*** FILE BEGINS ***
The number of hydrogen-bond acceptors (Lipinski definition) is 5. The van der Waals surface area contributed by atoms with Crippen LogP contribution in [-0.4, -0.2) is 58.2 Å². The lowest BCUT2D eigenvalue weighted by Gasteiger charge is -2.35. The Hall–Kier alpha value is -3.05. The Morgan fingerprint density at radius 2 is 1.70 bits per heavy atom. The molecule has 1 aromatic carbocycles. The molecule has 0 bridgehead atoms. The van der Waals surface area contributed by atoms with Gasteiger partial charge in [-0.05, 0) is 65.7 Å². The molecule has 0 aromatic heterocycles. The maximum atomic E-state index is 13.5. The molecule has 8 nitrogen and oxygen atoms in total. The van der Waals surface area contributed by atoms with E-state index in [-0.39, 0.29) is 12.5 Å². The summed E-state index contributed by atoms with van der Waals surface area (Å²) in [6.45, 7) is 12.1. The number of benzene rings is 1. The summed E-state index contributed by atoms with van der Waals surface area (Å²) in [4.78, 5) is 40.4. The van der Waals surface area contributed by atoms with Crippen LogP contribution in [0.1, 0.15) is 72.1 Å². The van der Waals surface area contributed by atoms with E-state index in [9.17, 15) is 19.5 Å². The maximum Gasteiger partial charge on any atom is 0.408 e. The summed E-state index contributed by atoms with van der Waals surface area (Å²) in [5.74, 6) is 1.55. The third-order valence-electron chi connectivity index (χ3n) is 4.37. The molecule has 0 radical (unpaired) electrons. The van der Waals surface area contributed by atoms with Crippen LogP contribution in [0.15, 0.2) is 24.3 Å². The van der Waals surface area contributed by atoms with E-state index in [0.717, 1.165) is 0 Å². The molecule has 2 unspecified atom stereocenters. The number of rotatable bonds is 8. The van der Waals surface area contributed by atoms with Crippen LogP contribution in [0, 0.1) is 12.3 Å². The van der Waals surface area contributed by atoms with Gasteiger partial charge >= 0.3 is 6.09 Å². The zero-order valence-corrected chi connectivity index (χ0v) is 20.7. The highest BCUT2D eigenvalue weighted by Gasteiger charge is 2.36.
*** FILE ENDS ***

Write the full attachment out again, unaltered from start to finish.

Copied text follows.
The number of hydrogen-bond acceptors (Lipinski definition) is 5. The van der Waals surface area contributed by atoms with Crippen LogP contribution in [-0.4, -0.2) is 58.2 Å². The lowest BCUT2D eigenvalue weighted by Gasteiger charge is -2.35. The Hall–Kier alpha value is -3.05. The Morgan fingerprint density at radius 2 is 1.70 bits per heavy atom. The molecule has 1 aromatic carbocycles. The molecule has 0 bridgehead atoms. The van der Waals surface area contributed by atoms with Gasteiger partial charge in [-0.05, 0) is 65.7 Å². The molecule has 0 aromatic heterocycles. The maximum atomic E-state index is 13.5. The molecule has 8 nitrogen and oxygen atoms in total. The van der Waals surface area contributed by atoms with E-state index in [-0.39, 0.29) is 12.5 Å². The summed E-state index contributed by atoms with van der Waals surface area (Å²) in [6.45, 7) is 12.1. The number of benzene rings is 1. The summed E-state index contributed by atoms with van der Waals surface area (Å²) in [4.78, 5) is 40.4. The van der Waals surface area contributed by atoms with Crippen LogP contribution in [0.1, 0.15) is 72.1 Å². The van der Waals surface area contributed by atoms with E-state index in [9.17, 15) is 19.5 Å². The maximum Gasteiger partial charge on any atom is 0.408 e. The summed E-state index contributed by atoms with van der Waals surface area (Å²) in [5.74, 6) is 1.55. The third-order valence-electron chi connectivity index (χ3n) is 4.37. The molecule has 0 radical (unpaired) electrons. The van der Waals surface area contributed by atoms with Crippen LogP contribution in [0.15, 0.2) is 24.3 Å². The van der Waals surface area contributed by atoms with E-state index in [0.717, 1.165) is 0 Å². The molecule has 2 unspecified atom stereocenters. The number of rotatable bonds is 8. The van der Waals surface area contributed by atoms with Crippen LogP contribution in [0, 0.1) is 12.3 Å². The van der Waals surface area contributed by atoms with Gasteiger partial charge >= 0.3 is 6.09 Å². The zero-order valence-corrected chi connectivity index (χ0v) is 20.7. The highest BCUT2D eigenvalue weighted by Gasteiger charge is 2.36.